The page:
Dhammapada

Using the Buddha’s teachings to preserve and enhance our well-being, as we engage with the world
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Nicholas
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Dhammapada

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Selected verses from that compilation of Buddha's teachings:
197. Happy indeed we live, friendly amidst the hostile. Amidst hostile men we dwell free from hatred.
198. Happy indeed we live, friendly amidst the afflicted (by craving). Amidst afflicted men we dwell free from affliction.
199. Happy indeed we live, free from avarice amidst the avaricious. Amidst the avaricious men we dwell free from avarice.
200. Happy indeed we live, we who possess nothing. Feeders on joy we shall be, like the Radiant Gods.
201. Victory begets enmity; the defeated dwell in pain. Happily the peaceful live, discarding both victory and defeat.
Truth is against the stream of common thought, deep, subtle, difficult, delicate, unseen by passion’s slaves cloaked in the murk of ignorance. Vipassī Buddha
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Nicholas
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Re: Dhammapada

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60. Long is the night for the wakeful,
Long is a trek for the weary,
Long is samsara for fools,
Who do not understand the true Dhamma.
61. If a traveler should not find another better or equal to himself,
Then he should resolutely travel alone.
With fools there is no companionship.
62. The fool worries: “I have sons, I have wealth.”
He does not even possess himself.
How then sons? How then wealth?
63. A fool who considers himself foolish is,
In this, like a sage.
But a fool who is proud of his cleverness
Is truly called fool.
64. A fool who spends a lifetime attending on a sage,
Will not apprehend the Dhamma,
Just as a spoon can never know the soup’s flavor.
65. An intelligent person who attends on a sage,
Even for a moment,
Will quickly apprehend the Dhamma,
Like the tongue perceiving the soup’s flavor.
Feldmeier translation.
Truth is against the stream of common thought, deep, subtle, difficult, delicate, unseen by passion’s slaves cloaked in the murk of ignorance. Vipassī Buddha
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Nicholas
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Re: Dhammapada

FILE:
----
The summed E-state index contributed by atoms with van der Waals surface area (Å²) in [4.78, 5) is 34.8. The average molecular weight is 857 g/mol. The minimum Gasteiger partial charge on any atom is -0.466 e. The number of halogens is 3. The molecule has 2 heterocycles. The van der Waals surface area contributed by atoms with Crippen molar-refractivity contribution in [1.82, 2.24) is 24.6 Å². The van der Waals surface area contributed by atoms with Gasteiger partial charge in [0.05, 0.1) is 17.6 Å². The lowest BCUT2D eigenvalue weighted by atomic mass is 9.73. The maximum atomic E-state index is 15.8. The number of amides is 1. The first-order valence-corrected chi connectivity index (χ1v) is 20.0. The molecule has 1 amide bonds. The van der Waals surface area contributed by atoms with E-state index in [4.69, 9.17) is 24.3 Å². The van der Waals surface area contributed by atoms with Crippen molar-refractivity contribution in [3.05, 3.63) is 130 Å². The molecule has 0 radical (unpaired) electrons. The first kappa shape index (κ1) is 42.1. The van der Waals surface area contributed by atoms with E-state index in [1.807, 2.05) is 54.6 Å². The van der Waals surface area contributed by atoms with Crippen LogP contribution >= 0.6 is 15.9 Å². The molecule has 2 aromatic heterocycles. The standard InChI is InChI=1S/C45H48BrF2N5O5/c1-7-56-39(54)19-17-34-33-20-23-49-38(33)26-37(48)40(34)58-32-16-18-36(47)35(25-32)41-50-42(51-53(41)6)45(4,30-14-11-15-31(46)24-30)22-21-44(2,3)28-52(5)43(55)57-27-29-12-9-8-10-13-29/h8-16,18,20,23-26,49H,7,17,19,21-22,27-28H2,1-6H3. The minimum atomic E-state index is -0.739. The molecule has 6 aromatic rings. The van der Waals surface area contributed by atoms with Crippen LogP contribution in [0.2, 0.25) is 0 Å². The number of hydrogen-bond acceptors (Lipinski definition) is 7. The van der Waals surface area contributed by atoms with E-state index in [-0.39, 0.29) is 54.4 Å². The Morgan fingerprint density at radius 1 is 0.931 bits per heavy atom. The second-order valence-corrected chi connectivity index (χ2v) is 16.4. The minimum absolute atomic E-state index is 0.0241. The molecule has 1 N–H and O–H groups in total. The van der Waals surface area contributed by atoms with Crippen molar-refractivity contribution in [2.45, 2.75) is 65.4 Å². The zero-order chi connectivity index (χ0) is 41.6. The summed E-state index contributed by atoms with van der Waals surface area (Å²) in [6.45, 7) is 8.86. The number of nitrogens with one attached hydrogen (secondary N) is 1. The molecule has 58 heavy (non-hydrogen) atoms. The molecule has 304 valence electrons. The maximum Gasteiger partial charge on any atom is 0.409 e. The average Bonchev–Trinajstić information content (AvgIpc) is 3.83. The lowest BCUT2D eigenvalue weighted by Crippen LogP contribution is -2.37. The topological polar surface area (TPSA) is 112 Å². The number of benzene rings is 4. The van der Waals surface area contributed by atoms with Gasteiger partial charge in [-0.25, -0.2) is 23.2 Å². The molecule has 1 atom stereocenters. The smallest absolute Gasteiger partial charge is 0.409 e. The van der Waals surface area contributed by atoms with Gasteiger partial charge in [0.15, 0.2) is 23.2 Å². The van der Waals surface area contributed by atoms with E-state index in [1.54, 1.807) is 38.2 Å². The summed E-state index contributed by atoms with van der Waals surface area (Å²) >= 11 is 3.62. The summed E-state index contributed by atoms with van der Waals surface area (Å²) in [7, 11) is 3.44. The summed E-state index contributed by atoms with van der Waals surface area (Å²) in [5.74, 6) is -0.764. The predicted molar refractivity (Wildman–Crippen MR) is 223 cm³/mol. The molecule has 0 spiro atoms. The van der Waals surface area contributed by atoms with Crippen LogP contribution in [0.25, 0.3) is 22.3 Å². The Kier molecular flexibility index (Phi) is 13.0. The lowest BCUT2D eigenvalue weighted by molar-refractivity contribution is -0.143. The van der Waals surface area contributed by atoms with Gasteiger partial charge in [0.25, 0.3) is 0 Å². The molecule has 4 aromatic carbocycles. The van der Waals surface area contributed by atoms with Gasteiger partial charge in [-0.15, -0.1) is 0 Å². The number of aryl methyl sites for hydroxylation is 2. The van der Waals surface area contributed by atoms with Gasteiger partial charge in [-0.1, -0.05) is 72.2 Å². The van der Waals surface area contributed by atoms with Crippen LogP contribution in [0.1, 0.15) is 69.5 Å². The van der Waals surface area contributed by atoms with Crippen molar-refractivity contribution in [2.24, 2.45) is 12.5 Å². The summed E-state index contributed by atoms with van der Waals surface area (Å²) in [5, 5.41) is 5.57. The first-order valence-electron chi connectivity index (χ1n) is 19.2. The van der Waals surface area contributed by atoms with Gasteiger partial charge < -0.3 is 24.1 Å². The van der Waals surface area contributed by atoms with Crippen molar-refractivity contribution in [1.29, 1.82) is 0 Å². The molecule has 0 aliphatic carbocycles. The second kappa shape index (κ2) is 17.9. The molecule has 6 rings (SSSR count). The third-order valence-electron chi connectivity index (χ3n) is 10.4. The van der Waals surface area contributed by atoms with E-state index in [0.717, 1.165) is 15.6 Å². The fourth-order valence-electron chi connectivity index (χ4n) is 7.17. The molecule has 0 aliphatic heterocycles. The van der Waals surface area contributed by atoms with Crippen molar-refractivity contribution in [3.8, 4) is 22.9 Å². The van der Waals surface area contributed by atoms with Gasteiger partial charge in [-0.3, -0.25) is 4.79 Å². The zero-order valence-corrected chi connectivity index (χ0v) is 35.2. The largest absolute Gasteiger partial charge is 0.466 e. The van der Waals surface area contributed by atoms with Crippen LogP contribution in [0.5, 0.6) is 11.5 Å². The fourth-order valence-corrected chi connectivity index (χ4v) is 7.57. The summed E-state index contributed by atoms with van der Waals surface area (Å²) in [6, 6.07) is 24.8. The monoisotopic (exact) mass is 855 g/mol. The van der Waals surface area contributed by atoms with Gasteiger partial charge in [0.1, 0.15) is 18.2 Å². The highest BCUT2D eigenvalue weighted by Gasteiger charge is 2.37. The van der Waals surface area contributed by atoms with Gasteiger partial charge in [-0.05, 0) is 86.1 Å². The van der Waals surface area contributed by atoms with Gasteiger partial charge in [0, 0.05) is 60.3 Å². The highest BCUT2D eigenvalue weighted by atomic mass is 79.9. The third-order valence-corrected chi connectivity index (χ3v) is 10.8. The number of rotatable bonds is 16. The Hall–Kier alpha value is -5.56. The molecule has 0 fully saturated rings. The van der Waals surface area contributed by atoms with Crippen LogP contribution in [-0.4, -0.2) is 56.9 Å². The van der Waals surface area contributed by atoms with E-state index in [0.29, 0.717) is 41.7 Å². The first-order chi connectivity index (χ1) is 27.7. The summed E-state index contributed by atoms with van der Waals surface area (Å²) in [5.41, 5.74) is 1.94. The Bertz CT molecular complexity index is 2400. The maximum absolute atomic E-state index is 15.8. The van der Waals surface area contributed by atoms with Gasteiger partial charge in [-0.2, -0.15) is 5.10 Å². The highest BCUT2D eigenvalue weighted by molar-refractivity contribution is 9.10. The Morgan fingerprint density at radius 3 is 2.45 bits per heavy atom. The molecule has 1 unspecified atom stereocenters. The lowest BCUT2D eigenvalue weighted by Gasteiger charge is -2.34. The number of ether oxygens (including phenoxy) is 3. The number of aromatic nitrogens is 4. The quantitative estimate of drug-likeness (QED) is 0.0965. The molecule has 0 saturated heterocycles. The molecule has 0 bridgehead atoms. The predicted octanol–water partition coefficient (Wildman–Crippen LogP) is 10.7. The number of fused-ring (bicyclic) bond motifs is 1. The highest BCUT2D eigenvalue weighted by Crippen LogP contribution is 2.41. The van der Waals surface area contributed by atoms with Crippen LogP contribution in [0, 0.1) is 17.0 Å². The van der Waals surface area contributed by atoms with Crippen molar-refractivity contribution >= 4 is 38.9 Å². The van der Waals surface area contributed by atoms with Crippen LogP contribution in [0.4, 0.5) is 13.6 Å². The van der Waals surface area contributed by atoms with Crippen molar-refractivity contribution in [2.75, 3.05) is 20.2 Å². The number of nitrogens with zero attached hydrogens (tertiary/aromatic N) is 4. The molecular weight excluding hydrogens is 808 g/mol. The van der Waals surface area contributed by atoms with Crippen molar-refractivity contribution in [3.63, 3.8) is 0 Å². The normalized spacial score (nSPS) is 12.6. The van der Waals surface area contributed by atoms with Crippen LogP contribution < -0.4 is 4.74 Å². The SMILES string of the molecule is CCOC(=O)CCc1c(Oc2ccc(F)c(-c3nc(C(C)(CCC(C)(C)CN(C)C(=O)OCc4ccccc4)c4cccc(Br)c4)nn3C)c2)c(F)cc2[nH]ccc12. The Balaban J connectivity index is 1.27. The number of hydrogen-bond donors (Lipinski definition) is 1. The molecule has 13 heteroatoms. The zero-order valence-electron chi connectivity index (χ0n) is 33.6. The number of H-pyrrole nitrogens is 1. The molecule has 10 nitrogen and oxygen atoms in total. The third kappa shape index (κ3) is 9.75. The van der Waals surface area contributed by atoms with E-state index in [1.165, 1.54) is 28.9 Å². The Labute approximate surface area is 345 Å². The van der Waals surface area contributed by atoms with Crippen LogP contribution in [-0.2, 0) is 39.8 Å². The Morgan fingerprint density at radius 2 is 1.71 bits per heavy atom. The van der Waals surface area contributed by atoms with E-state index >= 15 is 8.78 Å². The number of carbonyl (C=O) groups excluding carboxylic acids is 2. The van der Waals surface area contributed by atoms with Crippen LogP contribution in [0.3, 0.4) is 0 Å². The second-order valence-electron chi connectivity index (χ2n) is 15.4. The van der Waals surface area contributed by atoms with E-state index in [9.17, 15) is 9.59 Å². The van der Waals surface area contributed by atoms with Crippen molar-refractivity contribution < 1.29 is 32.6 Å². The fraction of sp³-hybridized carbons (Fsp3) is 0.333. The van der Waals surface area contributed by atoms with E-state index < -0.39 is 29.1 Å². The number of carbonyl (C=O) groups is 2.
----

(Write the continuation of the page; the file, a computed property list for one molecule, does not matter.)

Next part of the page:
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13. Just as rain breaks through an ill-thatched
house, so passion penetrates an undeveloped mind.

14. Just as rain does not break through a well-thatched
house, so passion never penetrates a well-developed mind.

15. The evil-doer grieves here and hereafter; he
grieves in both worlds. He laments and is
afflicted, recollecting his own impure deeds.

16. The doer of good rejoices here and hereafter;
he rejoices in both worlds. He rejoices and
exults, recollecting his own pure deeds.

17. The evil-doer suffers here and hereafter; he
suffers in both worlds. The thought, “Evil
have I done,” torments him, and he suffers even
more when gone to realms of woe.

18. The doer of good delights here and hereafter;
he delights in both worlds. The thought,
“Good have I done,” delights him, and he delights
even more when gone to realms of bliss.
Acharya Buddharakkhita translation.
Truth is against the stream of common thought, deep, subtle, difficult, delicate, unseen by passion’s slaves cloaked in the murk of ignorance. Vipassī Buddha
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Nicholas
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Re: Dhammapada

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19. Much though he recites the sacred texts, but
acts not accordingly, that heedless man is like a
cowherd who only counts the cows of others —
he does not partake of the blessings of the holy life.

20. Little though he recites the sacred texts, but
puts the Teaching into practice, forsaking lust,
hatred, and delusion, with true wisdom and
emancipated mind, clinging to nothing of this or
any other world — he indeed partakes of the
blessings of a holy life.
Truth is against the stream of common thought, deep, subtle, difficult, delicate, unseen by passion’s slaves cloaked in the murk of ignorance. Vipassī Buddha
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